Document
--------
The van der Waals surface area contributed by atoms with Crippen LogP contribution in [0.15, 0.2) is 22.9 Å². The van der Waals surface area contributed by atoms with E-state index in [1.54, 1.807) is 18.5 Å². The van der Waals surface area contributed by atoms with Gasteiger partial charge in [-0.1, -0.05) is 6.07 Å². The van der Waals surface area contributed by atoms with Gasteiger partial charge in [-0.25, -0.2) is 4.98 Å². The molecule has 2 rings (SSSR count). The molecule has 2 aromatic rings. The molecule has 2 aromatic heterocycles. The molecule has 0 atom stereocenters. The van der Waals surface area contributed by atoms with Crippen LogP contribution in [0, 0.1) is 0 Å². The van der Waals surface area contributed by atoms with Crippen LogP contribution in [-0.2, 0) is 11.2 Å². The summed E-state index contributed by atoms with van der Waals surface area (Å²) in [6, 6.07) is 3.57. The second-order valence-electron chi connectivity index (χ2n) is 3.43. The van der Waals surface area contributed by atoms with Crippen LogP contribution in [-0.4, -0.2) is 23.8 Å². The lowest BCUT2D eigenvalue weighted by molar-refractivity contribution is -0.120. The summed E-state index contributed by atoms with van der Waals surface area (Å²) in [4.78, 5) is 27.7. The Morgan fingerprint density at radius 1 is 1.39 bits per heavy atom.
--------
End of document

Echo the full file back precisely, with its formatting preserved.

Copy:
The van der Waals surface area contributed by atoms with Crippen LogP contribution in [0.15, 0.2) is 22.9 Å². The van der Waals surface area contributed by atoms with E-state index in [1.54, 1.807) is 18.5 Å². The van der Waals surface area contributed by atoms with Gasteiger partial charge in [-0.1, -0.05) is 6.07 Å². The van der Waals surface area contributed by atoms with Gasteiger partial charge in [-0.25, -0.2) is 4.98 Å². The molecule has 2 rings (SSSR count). The molecule has 2 aromatic rings. The molecule has 2 aromatic heterocycles. The molecule has 0 atom stereocenters. The van der Waals surface area contributed by atoms with Crippen LogP contribution in [0, 0.1) is 0 Å². The van der Waals surface area contributed by atoms with Crippen LogP contribution in [-0.2, 0) is 11.2 Å². The summed E-state index contributed by atoms with van der Waals surface area (Å²) in [6, 6.07) is 3.57. The second-order valence-electron chi connectivity index (χ2n) is 3.43. The van der Waals surface area contributed by atoms with Crippen LogP contribution in [-0.4, -0.2) is 23.8 Å². The lowest BCUT2D eigenvalue weighted by molar-refractivity contribution is -0.120. The summed E-state index contributed by atoms with van der Waals surface area (Å²) in [4.78, 5) is 27.7. The Morgan fingerprint density at radius 1 is 1.39 bits per heavy atom.